Winter Is Coming (Season 1, Episode 1, Game Of Thrones)
I remember being absolutely delighted and thrilled when I watched the debut of Game Of Thrones. Nothing that I had been looking forward to (The Killing comes to mind) had been much good. I’m not inclined toward fantasy series so I had neither read the Game of Thrones books nor anticipated with any enthusiasm the HBO series: Winter Is Coming had me hooked from the opening scene.
The viewer is immediately launched into a mystery. Neither we, nor the characters departing The Wall (we don’t even know that it is The Wall yet), know what is coming next. The music, the facial expressions, the sounds and behaviors of the horses all point to something being wrong: wrong and deadly. Very soon, one of the rangers (we don’t even know they’re rangers yet) comes upon a massacre scene, where body parts have been gruesomely arranged though we don’t know what it is meant to symbolize. Odder still, when the ranger brings his two companions back to the site, everything has disappeared.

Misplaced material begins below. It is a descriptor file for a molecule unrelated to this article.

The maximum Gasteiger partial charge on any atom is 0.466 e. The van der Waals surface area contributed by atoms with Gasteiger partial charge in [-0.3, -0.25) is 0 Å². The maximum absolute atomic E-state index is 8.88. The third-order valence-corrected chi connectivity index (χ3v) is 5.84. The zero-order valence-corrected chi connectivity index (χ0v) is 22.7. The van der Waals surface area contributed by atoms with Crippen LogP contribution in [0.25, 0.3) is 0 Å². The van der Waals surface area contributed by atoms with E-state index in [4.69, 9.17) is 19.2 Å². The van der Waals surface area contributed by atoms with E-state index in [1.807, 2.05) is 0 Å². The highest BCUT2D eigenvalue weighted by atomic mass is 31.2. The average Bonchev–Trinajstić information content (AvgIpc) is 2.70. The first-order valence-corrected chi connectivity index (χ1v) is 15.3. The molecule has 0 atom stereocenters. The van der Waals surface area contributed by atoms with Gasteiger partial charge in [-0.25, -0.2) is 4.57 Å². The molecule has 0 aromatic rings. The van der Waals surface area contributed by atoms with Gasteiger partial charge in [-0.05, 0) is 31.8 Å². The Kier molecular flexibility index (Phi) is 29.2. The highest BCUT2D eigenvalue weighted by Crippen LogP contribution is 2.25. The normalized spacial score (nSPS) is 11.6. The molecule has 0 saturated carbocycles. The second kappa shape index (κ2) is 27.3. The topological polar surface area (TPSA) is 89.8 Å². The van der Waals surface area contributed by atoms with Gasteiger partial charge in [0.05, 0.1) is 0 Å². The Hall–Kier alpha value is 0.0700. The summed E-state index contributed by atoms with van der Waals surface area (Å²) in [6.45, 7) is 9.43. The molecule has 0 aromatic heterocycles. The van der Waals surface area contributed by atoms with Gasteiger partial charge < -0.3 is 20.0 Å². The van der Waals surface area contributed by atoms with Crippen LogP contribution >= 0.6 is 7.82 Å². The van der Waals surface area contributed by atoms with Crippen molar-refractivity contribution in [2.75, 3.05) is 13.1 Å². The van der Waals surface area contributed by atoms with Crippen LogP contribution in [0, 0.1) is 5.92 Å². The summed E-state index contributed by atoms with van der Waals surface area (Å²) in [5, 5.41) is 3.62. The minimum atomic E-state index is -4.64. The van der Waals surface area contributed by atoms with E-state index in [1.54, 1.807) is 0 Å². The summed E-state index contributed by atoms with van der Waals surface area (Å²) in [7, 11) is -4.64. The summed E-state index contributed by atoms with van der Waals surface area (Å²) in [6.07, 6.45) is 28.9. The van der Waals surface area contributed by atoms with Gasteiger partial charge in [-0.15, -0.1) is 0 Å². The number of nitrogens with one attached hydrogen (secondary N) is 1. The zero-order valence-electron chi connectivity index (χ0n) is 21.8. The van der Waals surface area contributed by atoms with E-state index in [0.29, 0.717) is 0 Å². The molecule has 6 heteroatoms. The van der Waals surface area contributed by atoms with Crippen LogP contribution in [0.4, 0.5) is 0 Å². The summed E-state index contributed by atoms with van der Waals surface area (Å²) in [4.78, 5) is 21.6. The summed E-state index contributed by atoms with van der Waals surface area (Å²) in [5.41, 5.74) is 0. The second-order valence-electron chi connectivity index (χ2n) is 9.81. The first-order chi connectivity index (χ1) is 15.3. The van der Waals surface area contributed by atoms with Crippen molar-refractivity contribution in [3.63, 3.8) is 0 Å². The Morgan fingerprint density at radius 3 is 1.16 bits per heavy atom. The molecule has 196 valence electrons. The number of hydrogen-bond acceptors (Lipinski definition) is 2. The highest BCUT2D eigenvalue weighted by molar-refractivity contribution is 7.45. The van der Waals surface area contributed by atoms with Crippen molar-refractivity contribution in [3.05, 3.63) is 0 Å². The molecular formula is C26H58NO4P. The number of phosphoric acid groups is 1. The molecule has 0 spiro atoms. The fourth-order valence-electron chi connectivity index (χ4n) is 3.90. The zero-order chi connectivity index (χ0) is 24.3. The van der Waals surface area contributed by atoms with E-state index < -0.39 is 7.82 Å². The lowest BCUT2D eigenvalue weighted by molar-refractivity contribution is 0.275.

Then the killing starts. Human-like creatures materialize out of the frozen woods and behead two of the three rangers. The next scene we see shows the surviving ranger fleeing over a hill with Ned Stark’s sentries in pursuit. He is captured and brought back to Winterfell, which begins our introduction to the major characters.